Out of 212 million emails that MessageLabs scanned last month, 15 million of them contained potentially harmful content, according to John Harrington, a U.S. director at MessageLabs, which is a managed services provider specializing in email and security. And the same study found a 42% increase in viruses between this past January and last month. One in every 134.5 emails are infected with a virus.
"Every day a new virus is released," says Harrington. "They all aren't effective so they might not expand across the Internet but theyre there These numbers, highlighted by the Bugbear outbreak, illustrate that global virus epidemics are still on the rise."
And viruses aren't the only problems plaguing IT and security administrators.
The MessageLabs study found that the amount of spam deluging corporate inboxes is way up. There was 64% more spam in October than just nine months ago.
"Spam is exploding," says Angela Hauge, technical director at MessageLabs, which is based in the U.K. but has its U.S. headquarters in Minneapolis. "Thirty to 60% of incoming email is spam, according to our customers. We verified that with this study. It's definitely more than we thought it would be."
But if the folks at MessageLabs were surprised, many others wouldn't be.
Brightmail, Inc., a San Francisco-based anti-spam company that sells software and rules to filter out spam, reported this summer that email inboxes were being flooded with about 400% more unsolicited bulk email than less than a year earlier. And Mail-Abuse Prevention Systems LLC (MAPS) has reported that spam increased 600% to 700% between April and June of this year compared to the same time frame last year.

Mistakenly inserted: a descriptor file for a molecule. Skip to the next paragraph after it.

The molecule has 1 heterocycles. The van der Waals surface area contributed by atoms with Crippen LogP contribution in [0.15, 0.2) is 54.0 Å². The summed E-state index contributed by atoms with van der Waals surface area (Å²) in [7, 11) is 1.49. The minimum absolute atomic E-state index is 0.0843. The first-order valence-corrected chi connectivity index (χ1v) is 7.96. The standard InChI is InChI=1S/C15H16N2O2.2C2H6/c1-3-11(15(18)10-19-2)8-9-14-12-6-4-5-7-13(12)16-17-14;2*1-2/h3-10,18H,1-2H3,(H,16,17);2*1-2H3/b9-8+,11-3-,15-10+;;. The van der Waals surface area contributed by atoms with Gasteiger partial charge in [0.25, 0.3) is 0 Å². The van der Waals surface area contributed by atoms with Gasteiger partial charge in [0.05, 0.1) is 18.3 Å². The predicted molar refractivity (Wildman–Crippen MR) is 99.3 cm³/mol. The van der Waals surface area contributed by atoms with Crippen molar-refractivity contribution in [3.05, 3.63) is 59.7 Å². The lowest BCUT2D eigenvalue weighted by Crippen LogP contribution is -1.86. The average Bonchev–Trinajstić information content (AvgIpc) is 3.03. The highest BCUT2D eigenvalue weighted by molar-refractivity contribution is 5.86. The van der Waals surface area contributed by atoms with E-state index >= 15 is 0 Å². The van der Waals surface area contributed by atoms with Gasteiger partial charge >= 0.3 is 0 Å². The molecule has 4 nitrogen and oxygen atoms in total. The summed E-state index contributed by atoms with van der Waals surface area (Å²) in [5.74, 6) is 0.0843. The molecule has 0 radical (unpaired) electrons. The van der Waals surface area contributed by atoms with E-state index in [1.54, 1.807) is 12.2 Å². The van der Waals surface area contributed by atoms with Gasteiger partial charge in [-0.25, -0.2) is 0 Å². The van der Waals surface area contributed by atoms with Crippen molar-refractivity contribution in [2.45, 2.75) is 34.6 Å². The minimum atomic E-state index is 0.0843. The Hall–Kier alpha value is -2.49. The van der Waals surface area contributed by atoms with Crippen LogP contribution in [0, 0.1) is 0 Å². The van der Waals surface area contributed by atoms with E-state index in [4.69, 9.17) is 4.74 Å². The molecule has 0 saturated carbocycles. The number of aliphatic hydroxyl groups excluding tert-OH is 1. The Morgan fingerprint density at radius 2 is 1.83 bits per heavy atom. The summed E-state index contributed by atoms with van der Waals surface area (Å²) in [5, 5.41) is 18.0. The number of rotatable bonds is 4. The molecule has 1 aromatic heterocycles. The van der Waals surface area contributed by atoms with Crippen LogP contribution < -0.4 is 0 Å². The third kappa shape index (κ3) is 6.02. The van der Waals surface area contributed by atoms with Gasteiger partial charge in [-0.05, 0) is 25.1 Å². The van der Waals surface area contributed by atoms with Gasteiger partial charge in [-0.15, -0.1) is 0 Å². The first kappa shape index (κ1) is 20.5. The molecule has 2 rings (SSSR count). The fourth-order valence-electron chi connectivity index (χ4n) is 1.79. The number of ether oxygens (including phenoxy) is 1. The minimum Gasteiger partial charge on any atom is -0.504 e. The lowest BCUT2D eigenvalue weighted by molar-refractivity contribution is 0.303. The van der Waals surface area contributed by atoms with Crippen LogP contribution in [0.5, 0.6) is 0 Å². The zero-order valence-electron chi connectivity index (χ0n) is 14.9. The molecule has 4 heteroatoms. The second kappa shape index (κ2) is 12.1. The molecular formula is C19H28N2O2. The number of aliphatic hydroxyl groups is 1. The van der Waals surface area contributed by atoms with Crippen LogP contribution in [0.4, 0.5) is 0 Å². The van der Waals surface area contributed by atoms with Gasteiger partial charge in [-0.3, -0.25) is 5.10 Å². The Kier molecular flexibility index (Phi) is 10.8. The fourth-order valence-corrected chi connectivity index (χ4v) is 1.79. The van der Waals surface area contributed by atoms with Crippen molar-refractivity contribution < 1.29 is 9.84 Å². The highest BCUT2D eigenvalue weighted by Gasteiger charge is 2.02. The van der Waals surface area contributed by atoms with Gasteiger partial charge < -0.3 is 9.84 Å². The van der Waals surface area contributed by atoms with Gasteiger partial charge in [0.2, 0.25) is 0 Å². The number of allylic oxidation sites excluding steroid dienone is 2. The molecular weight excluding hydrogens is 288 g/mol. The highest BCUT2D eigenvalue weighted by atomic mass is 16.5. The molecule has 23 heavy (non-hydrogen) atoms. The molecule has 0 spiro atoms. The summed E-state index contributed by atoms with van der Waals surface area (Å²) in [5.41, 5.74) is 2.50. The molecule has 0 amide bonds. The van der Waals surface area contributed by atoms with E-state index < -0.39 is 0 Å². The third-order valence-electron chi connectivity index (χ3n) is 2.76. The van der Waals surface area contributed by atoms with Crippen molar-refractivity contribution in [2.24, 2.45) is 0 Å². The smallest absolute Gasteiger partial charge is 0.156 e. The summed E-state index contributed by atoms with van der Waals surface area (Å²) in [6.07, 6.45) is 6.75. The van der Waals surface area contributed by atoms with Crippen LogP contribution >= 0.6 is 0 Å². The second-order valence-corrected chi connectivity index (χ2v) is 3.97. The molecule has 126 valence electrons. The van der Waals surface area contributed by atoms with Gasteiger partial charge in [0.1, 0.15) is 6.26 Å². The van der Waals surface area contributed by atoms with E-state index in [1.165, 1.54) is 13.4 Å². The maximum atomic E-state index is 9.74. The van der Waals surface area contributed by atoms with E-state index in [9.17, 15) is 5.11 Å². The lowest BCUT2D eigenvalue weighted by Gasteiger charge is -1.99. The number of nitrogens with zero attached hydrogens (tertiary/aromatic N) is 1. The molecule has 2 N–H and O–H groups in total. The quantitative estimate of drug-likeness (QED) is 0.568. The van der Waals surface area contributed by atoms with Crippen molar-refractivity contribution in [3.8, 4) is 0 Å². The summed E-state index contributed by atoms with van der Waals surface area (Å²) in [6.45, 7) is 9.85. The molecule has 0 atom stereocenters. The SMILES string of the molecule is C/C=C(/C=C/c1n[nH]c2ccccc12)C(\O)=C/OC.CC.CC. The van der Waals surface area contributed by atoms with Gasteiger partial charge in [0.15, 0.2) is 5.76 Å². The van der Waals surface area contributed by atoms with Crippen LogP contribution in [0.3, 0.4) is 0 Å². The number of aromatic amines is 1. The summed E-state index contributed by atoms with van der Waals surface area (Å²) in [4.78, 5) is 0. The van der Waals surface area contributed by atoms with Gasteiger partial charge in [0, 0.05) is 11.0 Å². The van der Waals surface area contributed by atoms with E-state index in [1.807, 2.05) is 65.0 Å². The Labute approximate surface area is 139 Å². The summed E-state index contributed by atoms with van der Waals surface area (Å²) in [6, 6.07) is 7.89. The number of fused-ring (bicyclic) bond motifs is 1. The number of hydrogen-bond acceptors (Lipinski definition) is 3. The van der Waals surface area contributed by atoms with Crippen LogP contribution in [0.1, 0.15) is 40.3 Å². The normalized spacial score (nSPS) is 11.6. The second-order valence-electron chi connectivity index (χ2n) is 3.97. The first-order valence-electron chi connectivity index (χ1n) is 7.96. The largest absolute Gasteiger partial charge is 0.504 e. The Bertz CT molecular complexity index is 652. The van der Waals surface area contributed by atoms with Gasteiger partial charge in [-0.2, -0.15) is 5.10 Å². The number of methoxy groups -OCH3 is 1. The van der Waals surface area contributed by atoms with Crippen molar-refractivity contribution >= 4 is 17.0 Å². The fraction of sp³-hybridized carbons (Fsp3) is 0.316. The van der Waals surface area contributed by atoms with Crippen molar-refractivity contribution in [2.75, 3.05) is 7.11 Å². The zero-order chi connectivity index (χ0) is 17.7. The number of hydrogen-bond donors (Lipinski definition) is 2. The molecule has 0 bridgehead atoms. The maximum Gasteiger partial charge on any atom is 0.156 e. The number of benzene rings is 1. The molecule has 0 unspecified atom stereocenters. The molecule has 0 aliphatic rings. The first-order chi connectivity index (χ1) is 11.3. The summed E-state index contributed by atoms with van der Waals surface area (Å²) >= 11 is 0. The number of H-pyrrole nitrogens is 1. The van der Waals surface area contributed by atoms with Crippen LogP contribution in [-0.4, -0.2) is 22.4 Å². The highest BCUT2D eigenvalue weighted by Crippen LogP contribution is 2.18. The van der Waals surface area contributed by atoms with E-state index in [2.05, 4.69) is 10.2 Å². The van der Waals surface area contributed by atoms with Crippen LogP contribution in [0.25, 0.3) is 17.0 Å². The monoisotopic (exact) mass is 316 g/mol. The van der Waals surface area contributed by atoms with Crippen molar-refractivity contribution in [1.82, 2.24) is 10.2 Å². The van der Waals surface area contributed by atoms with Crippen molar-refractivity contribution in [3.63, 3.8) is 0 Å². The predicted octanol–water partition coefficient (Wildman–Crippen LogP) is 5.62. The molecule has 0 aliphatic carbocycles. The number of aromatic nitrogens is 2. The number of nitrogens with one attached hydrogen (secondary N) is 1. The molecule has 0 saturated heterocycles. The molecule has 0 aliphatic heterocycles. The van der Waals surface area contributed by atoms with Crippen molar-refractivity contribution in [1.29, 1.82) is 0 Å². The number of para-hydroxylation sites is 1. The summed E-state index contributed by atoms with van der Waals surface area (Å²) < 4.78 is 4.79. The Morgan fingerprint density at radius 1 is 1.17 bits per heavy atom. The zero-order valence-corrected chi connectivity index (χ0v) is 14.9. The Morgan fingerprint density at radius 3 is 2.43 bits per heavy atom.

"It's kind of terrifying," said Margie Arbon, director of operations at MAPS. "It's a huge drain on companies trying to deal with it...Companies are struggling with this even more now."
And companies also are struggling with the amount of porn that flooding in with their corporate email.
And increasing amount of spam is now porn-related. While MessageLabs' survey found that spam with pornographic images attached may be down, the amount of porn messages is up.
"Pornographic spam is really prevalent right now," says Harrington. "On just a gut feeling, I'd say that one-third of spam is porn. And in the corporate world, there's a huge liability associated with that. It's coming through a corporate network to a corporate-owned machine and it could be creating a hostile work environment. It would be like someone receiving Penthouse or Hustler in his office mailbox every day. It's no different."